Nearing the Center:
Successive Waves of Jonestown Scholarship

by Karen Stroup, Ph.D.

Jonestown Construction
Courtesy of the California Historical Society PC 010.0832. Image from the new slide collection. Jonestown, c. 1977. Text on slide mount: Central housing – office, storage, shop

Whatever scholars of Jonestown have decided is the “answer” to its mysteries a hundred years from now, that answer will not satisfy the popular mind; such pronouncements from academia never do. It is hard to know what “Jonestown” will look like in that mind – or whether it will even have a place there. It might be possible to get a glimpse of what people might be thinking about Jonestown in the future by examining the trends that have already occurred in its study, and determine whether those trends lead to a natural path for the future.

Thomas Robbins[1] suggested the idea of interpretive “waves” in Jonestown analyses. First wave examinations, he said, were published dating from the immediate aftermath of the suicides through 1982. They included Henry Bowden’s suggestion that members of the church committed the sin of idolizing Jones;[2] Steve Rose’s decision to put the blame squarely on the congregation’s denomination for not curbing it when it went beyond “healthy” Christian theology;[3] Archie Smith’s suggestion that Jonestown “worked” because the mainstream black church had failed its constituents;[4] Ken Levi’s representation of the popular “cult scholarship” movement of the time with Jonestown placed square within it;[5] and Tim Reiterman and John Jacobs’ representation of what was perhaps the most popular theory of the time, the one I like to call the “Jones was crazy hypothesis.”[6]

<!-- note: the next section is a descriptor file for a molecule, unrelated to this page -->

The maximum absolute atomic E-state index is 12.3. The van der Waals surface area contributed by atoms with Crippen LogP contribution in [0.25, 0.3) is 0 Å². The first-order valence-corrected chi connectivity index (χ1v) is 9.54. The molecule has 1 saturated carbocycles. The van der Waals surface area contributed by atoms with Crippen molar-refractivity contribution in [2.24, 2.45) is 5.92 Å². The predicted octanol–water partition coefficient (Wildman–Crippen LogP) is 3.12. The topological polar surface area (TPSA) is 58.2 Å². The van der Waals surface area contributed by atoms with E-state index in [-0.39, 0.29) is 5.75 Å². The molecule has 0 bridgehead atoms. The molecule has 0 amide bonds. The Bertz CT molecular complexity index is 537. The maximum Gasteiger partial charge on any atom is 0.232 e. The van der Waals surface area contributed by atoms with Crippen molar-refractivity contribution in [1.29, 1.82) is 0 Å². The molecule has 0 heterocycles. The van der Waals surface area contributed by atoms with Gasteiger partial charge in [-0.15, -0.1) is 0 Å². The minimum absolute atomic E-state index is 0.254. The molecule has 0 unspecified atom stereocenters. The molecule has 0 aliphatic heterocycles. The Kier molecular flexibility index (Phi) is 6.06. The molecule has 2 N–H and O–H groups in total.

Obviously these are not the only treatments of the suicides in those years, but they are representative of the three perspectives that seemed to dominate first wave interpretations: the theological, psychological, and the cult. Each of these perspectives suggests that the critical factor that led to the suicides was something that set the members of Peoples Temple apart from mainstream America. This was a distancing from the horrific events; it was important for individuals and institutions to say, in effect, “That couldn’t have happened to me,” and the treatments in the first wave support such a belief.

While most people fall into idolatry at one time or another, readers could easily say, “I would never idolize someone to the extent that I would die for them,” and the wave of analyses in the first few years after Jonestown would affirm that belief. The vast majority of Rose’s readers worshipped in a polity very different from the congregational form he saw as the cause of the suicides. They could say, “That would never happen to me because the synod or bishop would prevent it.” African-Americans could respond to Smith with, “That could never happen to me because my church has not failed that badly and I would never attend a white-run church.” Finally, Reiterman’s readers might say, “I could never get involved in such a thing because I know enough to stay away from crazy people.” Each of these approaches imposes on the members of Peoples Temple an otherness that was protective of Americans left behind to try to understand it.